Decided: November 14, 2014
The Fourth Circuit affirmed the judgment of the district court and upheld an eight-level sentencing enhancement under the U.S. Sentencing Guidelines (“U.S.S.G.”) based on Defendant’s prior first-degree burglary conviction. The Court concluded that Defendant’s prior conviction supported the enhancement because the crime was a crime of violence under California’s statute. The Court further concluded that the district court’s sentencing was procedurally adequate.
Defendant (“Avila”), a Mexico citizen, had a long history of illegally entering the United States and engaging in criminal activity while in the United States. Following a sentence for first-degree burglary in 1994 in California, Avila was removed to Mexico, but again reentered the United States, and was arrested in North Carolina where Avila was indicted by a federal grand jury for illegal reentry following an aggravated felony conviction. The United States Probation Office prepared a pre-sentence investigation report (“PSR”) and recommended an eight-level enhancement. Avila pleaded guilty to illegal entry, and the district court adopted the recommended guidelines range in the PSR.
On appeal, Avila challenged the district court classification of his first-degree California burglary conviction as an aggravated felony justifying an eight-level enhancement under the U.S.S.G. The Court rejected Avila’s argument. First, the Court noted that U.S.S.G. § 2L1.2(b)(1)(C) provides an eight-level increase to the base offense level of any defendant who “previously was deported, or unlawfully remained in the United States, after . . . a conviction for an aggravated felony.” The Court then noted that the relevant statute defines “aggravated felony” by listing a series of qualifying offenses, including a “crime of violence.” Employing a categorical approach, and relying on Leocal v. Ashcroft, the Court concluded that California’s first-degree burglary qualifies as a crime of violence within the meaning of U.S.C. § 16(b), and therefore qualifies as an aggravated felony. 543 U.S. 1 (2004).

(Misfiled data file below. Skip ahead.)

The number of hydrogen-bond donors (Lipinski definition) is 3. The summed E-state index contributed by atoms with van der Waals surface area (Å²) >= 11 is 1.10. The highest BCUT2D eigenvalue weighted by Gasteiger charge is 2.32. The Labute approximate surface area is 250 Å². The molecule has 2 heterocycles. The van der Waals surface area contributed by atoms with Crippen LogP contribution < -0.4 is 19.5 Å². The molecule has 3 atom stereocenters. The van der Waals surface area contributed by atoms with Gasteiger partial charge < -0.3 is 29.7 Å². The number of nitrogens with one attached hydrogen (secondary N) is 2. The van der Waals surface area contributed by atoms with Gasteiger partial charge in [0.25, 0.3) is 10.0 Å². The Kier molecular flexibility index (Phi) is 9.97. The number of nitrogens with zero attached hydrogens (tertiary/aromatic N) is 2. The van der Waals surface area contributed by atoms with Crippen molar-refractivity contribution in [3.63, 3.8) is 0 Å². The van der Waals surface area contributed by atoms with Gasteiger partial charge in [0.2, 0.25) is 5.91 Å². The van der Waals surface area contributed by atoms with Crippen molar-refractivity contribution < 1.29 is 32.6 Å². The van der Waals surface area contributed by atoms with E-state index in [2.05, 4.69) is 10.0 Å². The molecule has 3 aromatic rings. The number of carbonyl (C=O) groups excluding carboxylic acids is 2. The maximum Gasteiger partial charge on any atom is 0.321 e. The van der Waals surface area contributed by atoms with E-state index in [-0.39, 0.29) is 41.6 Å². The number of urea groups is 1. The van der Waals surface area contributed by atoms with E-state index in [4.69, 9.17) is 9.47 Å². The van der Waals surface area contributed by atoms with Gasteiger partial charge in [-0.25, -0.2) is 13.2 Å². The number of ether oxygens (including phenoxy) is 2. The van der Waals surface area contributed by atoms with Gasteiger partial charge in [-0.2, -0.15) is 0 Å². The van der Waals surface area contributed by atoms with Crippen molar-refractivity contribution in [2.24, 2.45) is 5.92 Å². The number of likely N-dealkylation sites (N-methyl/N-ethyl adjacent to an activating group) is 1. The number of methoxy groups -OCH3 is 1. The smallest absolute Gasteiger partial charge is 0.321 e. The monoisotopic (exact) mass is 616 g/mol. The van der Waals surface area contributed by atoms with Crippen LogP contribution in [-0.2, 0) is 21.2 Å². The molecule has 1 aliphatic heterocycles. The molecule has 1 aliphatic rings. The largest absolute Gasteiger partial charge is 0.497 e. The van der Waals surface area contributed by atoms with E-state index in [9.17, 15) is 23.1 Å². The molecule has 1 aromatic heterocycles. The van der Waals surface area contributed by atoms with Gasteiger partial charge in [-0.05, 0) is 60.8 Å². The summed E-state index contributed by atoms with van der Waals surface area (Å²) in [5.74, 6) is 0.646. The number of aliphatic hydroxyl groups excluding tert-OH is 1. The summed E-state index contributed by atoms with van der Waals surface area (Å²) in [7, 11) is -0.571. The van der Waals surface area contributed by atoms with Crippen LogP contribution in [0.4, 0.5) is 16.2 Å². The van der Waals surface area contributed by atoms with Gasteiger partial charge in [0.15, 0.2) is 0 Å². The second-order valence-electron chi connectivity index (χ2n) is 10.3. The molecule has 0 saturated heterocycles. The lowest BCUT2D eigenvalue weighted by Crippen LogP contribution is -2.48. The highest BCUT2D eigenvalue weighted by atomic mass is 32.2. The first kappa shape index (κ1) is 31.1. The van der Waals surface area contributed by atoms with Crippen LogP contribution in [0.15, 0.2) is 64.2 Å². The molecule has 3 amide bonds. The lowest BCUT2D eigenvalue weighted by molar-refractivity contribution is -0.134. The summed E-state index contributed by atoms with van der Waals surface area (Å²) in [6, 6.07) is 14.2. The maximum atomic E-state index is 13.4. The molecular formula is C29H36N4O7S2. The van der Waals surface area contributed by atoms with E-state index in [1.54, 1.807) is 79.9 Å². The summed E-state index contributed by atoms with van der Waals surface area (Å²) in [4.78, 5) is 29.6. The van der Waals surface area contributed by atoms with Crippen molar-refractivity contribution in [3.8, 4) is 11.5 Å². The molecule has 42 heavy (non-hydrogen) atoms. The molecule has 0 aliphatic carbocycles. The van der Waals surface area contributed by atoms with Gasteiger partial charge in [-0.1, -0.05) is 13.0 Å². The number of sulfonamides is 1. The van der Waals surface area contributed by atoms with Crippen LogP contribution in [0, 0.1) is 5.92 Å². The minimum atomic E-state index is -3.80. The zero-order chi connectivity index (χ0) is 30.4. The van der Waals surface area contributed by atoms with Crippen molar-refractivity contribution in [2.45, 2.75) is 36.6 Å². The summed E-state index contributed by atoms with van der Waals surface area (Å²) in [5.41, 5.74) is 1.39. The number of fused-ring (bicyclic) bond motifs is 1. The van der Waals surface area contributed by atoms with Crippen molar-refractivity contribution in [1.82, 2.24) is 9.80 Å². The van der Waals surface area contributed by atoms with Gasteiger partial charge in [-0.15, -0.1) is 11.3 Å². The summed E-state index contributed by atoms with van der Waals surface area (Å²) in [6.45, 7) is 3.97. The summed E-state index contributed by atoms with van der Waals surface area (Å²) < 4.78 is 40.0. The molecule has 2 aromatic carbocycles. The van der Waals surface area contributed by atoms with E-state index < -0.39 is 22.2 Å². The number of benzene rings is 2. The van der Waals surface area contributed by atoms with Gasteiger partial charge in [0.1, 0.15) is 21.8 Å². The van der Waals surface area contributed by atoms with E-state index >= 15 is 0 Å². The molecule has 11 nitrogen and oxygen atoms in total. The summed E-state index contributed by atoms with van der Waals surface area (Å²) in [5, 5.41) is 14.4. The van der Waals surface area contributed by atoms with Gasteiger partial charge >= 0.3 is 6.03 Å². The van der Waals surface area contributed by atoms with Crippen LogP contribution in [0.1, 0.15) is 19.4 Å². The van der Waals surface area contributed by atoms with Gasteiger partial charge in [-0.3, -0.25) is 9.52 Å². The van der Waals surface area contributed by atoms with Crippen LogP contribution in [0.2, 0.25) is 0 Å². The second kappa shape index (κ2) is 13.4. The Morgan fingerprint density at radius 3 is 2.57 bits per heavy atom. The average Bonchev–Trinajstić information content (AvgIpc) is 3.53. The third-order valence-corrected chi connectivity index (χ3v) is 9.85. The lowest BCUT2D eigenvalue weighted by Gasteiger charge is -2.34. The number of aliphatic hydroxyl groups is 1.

Separately, Avila argued that the district court district court failed to sufficiently individualize the assessment or address his “non frivolous argument for a below-guideline sentence.” The Court, however, held that the district court’s explanation of its sentencing was more than sufficient to preclude a finding of error. The Court similarly rejected Avila’s argument that the district court failed to address his non frivolous argument for a below-guideline sentence concluding that the district court made clear that it considered Avila’s personal history and characteristics.